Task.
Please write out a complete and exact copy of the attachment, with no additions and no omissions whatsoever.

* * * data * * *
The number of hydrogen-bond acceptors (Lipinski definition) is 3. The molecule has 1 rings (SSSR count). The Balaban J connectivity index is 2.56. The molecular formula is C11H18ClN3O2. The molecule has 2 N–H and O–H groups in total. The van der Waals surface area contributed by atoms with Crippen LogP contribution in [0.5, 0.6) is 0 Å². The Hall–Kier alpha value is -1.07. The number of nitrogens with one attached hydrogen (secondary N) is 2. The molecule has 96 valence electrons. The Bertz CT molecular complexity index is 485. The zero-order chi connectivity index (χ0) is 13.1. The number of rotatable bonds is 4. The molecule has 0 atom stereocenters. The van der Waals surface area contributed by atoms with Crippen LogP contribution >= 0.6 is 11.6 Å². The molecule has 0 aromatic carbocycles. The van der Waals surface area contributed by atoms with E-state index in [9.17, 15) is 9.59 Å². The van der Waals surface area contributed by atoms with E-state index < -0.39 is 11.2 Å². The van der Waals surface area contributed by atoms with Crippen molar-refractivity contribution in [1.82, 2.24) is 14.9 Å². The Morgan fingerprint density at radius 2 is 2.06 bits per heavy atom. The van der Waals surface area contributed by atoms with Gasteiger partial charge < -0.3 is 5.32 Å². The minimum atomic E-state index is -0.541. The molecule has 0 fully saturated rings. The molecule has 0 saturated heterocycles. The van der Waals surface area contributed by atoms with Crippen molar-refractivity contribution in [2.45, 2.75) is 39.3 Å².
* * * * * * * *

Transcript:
The number of hydrogen-bond acceptors (Lipinski definition) is 3. The molecule has 1 rings (SSSR count). The Balaban J connectivity index is 2.56. The molecular formula is C11H18ClN3O2. The molecule has 2 N–H and O–H groups in total. The van der Waals surface area contributed by atoms with Crippen LogP contribution in [0.5, 0.6) is 0 Å². The Hall–Kier alpha value is -1.07. The number of nitrogens with one attached hydrogen (secondary N) is 2. The molecule has 96 valence electrons. The Bertz CT molecular complexity index is 485. The zero-order chi connectivity index (χ0) is 13.1. The number of rotatable bonds is 4. The molecule has 0 atom stereocenters. The van der Waals surface area contributed by atoms with Crippen LogP contribution >= 0.6 is 11.6 Å². The molecule has 0 aromatic carbocycles. The van der Waals surface area contributed by atoms with E-state index in [9.17, 15) is 9.59 Å². The van der Waals surface area contributed by atoms with E-state index < -0.39 is 11.2 Å². The van der Waals surface area contributed by atoms with Crippen molar-refractivity contribution in [1.82, 2.24) is 14.9 Å². The Morgan fingerprint density at radius 2 is 2.06 bits per heavy atom. The van der Waals surface area contributed by atoms with Gasteiger partial charge < -0.3 is 5.32 Å². The minimum atomic E-state index is -0.541. The molecule has 0 fully saturated rings. The molecule has 0 saturated heterocycles. The van der Waals surface area contributed by atoms with Crippen molar-refractivity contribution in [2.45, 2.75) is 39.3 Å².